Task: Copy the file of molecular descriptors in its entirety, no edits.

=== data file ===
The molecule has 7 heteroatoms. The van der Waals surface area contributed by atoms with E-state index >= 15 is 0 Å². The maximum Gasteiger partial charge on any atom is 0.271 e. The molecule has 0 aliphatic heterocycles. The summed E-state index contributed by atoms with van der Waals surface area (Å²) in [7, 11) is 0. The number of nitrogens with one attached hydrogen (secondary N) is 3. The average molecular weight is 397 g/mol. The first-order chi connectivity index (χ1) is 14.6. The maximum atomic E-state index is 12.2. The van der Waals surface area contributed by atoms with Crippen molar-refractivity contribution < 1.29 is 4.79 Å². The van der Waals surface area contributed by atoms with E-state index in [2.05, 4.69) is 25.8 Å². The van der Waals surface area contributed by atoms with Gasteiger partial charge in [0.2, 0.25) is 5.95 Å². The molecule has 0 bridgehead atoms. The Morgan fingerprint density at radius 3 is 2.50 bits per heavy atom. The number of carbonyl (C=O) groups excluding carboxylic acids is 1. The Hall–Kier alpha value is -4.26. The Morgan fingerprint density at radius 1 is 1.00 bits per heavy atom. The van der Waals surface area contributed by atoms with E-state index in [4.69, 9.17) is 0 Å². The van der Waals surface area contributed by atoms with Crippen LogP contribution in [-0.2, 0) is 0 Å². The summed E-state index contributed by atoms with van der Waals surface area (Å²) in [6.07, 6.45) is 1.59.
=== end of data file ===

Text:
The molecule has 7 heteroatoms. The van der Waals surface area contributed by atoms with E-state index >= 15 is 0 Å². The maximum Gasteiger partial charge on any atom is 0.271 e. The molecule has 0 aliphatic heterocycles. The summed E-state index contributed by atoms with van der Waals surface area (Å²) in [7, 11) is 0. The number of nitrogens with one attached hydrogen (secondary N) is 3. The average molecular weight is 397 g/mol. The first-order chi connectivity index (χ1) is 14.6. The maximum atomic E-state index is 12.2. The van der Waals surface area contributed by atoms with Crippen molar-refractivity contribution < 1.29 is 4.79 Å². The van der Waals surface area contributed by atoms with E-state index in [2.05, 4.69) is 25.8 Å². The van der Waals surface area contributed by atoms with Gasteiger partial charge in [0.2, 0.25) is 5.95 Å². The molecule has 0 bridgehead atoms. The Morgan fingerprint density at radius 3 is 2.50 bits per heavy atom. The number of carbonyl (C=O) groups excluding carboxylic acids is 1. The Hall–Kier alpha value is -4.26. The Morgan fingerprint density at radius 1 is 1.00 bits per heavy atom. The van der Waals surface area contributed by atoms with E-state index in [4.69, 9.17) is 0 Å². The van der Waals surface area contributed by atoms with Crippen LogP contribution in [-0.2, 0) is 0 Å². The summed E-state index contributed by atoms with van der Waals surface area (Å²) in [6.07, 6.45) is 1.59.